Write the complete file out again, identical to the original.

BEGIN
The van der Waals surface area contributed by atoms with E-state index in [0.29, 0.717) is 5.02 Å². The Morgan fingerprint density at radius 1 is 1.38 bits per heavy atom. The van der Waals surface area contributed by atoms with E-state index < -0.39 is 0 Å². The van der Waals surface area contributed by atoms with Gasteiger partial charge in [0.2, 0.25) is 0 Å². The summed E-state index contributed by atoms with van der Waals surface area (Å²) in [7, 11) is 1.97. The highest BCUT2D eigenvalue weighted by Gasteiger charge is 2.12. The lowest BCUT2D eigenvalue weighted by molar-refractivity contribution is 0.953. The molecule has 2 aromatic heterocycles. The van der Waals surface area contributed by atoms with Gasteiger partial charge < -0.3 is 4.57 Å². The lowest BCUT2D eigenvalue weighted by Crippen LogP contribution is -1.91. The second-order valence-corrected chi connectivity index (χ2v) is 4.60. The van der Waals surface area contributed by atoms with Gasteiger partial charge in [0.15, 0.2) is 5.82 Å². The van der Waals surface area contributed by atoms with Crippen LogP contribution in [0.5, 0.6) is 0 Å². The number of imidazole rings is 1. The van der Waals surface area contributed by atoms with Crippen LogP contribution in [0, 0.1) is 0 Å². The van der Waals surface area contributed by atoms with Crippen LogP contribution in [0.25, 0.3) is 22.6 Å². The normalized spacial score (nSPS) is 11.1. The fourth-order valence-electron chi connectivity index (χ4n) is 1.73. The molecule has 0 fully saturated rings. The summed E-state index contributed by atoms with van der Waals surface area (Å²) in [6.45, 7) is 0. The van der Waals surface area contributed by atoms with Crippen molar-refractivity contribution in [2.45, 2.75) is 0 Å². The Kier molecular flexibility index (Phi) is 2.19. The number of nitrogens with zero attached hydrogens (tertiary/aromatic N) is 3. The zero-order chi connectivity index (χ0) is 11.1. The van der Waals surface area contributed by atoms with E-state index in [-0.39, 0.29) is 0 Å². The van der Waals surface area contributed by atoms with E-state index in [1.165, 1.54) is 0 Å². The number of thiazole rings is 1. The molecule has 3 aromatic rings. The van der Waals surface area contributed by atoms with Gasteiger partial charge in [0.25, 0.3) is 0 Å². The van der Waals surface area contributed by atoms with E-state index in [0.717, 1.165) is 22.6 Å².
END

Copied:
The van der Waals surface area contributed by atoms with E-state index in [0.29, 0.717) is 5.02 Å². The Morgan fingerprint density at radius 1 is 1.38 bits per heavy atom. The van der Waals surface area contributed by atoms with E-state index < -0.39 is 0 Å². The van der Waals surface area contributed by atoms with Gasteiger partial charge in [0.2, 0.25) is 0 Å². The summed E-state index contributed by atoms with van der Waals surface area (Å²) in [7, 11) is 1.97. The highest BCUT2D eigenvalue weighted by Gasteiger charge is 2.12. The lowest BCUT2D eigenvalue weighted by molar-refractivity contribution is 0.953. The molecule has 2 aromatic heterocycles. The van der Waals surface area contributed by atoms with Gasteiger partial charge < -0.3 is 4.57 Å². The lowest BCUT2D eigenvalue weighted by Crippen LogP contribution is -1.91. The second-order valence-corrected chi connectivity index (χ2v) is 4.60. The van der Waals surface area contributed by atoms with Gasteiger partial charge in [0.15, 0.2) is 5.82 Å². The van der Waals surface area contributed by atoms with Crippen LogP contribution in [0.5, 0.6) is 0 Å². The number of imidazole rings is 1. The van der Waals surface area contributed by atoms with Crippen LogP contribution in [0, 0.1) is 0 Å². The van der Waals surface area contributed by atoms with Crippen LogP contribution in [0.25, 0.3) is 22.6 Å². The normalized spacial score (nSPS) is 11.1. The fourth-order valence-electron chi connectivity index (χ4n) is 1.73. The molecule has 0 fully saturated rings. The summed E-state index contributed by atoms with van der Waals surface area (Å²) in [6.45, 7) is 0. The van der Waals surface area contributed by atoms with Crippen molar-refractivity contribution in [2.45, 2.75) is 0 Å². The Kier molecular flexibility index (Phi) is 2.19. The number of nitrogens with zero attached hydrogens (tertiary/aromatic N) is 3. The zero-order chi connectivity index (χ0) is 11.1. The van der Waals surface area contributed by atoms with E-state index in [-0.39, 0.29) is 0 Å². The van der Waals surface area contributed by atoms with E-state index in [1.165, 1.54) is 0 Å². The number of thiazole rings is 1. The molecule has 3 aromatic rings. The van der Waals surface area contributed by atoms with Gasteiger partial charge in [0.25, 0.3) is 0 Å². The van der Waals surface area contributed by atoms with E-state index in [0.717, 1.165) is 22.6 Å².